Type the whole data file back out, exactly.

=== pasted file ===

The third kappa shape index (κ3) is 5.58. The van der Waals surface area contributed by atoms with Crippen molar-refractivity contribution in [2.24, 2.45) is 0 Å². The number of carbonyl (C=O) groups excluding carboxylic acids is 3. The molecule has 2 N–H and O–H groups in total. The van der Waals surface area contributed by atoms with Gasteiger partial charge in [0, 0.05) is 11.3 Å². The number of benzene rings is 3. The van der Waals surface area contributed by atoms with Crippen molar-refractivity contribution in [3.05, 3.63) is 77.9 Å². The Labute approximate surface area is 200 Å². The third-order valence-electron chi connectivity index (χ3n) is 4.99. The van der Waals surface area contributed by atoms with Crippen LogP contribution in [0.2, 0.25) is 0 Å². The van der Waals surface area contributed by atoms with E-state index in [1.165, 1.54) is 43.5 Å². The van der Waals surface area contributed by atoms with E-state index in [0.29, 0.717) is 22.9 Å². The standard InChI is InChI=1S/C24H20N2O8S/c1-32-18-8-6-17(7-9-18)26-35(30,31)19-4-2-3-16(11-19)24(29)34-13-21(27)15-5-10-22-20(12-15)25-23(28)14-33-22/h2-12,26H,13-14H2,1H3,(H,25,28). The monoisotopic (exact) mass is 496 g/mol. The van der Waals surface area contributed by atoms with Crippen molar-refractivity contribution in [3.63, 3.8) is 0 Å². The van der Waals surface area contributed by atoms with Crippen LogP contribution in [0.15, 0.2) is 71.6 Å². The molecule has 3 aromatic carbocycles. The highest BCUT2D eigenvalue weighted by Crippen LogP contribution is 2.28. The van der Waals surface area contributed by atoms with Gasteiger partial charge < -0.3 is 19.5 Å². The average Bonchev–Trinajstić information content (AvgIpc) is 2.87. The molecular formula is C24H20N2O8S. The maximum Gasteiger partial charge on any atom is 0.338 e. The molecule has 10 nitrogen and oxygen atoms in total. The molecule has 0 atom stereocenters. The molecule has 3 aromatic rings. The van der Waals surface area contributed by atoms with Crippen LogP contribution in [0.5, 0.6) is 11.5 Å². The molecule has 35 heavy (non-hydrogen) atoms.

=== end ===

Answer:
The third kappa shape index (κ3) is 5.58. The van der Waals surface area contributed by atoms with Crippen molar-refractivity contribution in [2.24, 2.45) is 0 Å². The number of carbonyl (C=O) groups excluding carboxylic acids is 3. The molecule has 2 N–H and O–H groups in total. The van der Waals surface area contributed by atoms with Gasteiger partial charge in [0, 0.05) is 11.3 Å². The number of benzene rings is 3. The van der Waals surface area contributed by atoms with Crippen molar-refractivity contribution in [3.05, 3.63) is 77.9 Å². The Labute approximate surface area is 200 Å². The third-order valence-electron chi connectivity index (χ3n) is 4.99. The van der Waals surface area contributed by atoms with Crippen LogP contribution in [0.2, 0.25) is 0 Å². The van der Waals surface area contributed by atoms with E-state index in [1.165, 1.54) is 43.5 Å². The van der Waals surface area contributed by atoms with E-state index in [0.29, 0.717) is 22.9 Å². The standard InChI is InChI=1S/C24H20N2O8S/c1-32-18-8-6-17(7-9-18)26-35(30,31)19-4-2-3-16(11-19)24(29)34-13-21(27)15-5-10-22-20(12-15)25-23(28)14-33-22/h2-12,26H,13-14H2,1H3,(H,25,28). The monoisotopic (exact) mass is 496 g/mol. The van der Waals surface area contributed by atoms with Crippen molar-refractivity contribution in [3.63, 3.8) is 0 Å². The van der Waals surface area contributed by atoms with Crippen LogP contribution in [0.15, 0.2) is 71.6 Å². The molecule has 3 aromatic carbocycles. The highest BCUT2D eigenvalue weighted by Crippen LogP contribution is 2.28. The van der Waals surface area contributed by atoms with Gasteiger partial charge < -0.3 is 19.5 Å². The average Bonchev–Trinajstić information content (AvgIpc) is 2.87. The molecular formula is C24H20N2O8S. The maximum Gasteiger partial charge on any atom is 0.338 e. The molecule has 10 nitrogen and oxygen atoms in total. The molecule has 0 atom stereocenters. The molecule has 3 aromatic rings. The van der Waals surface area contributed by atoms with Crippen LogP contribution in [0.5, 0.6) is 11.5 Å². The molecule has 35 heavy (non-hydrogen) atoms.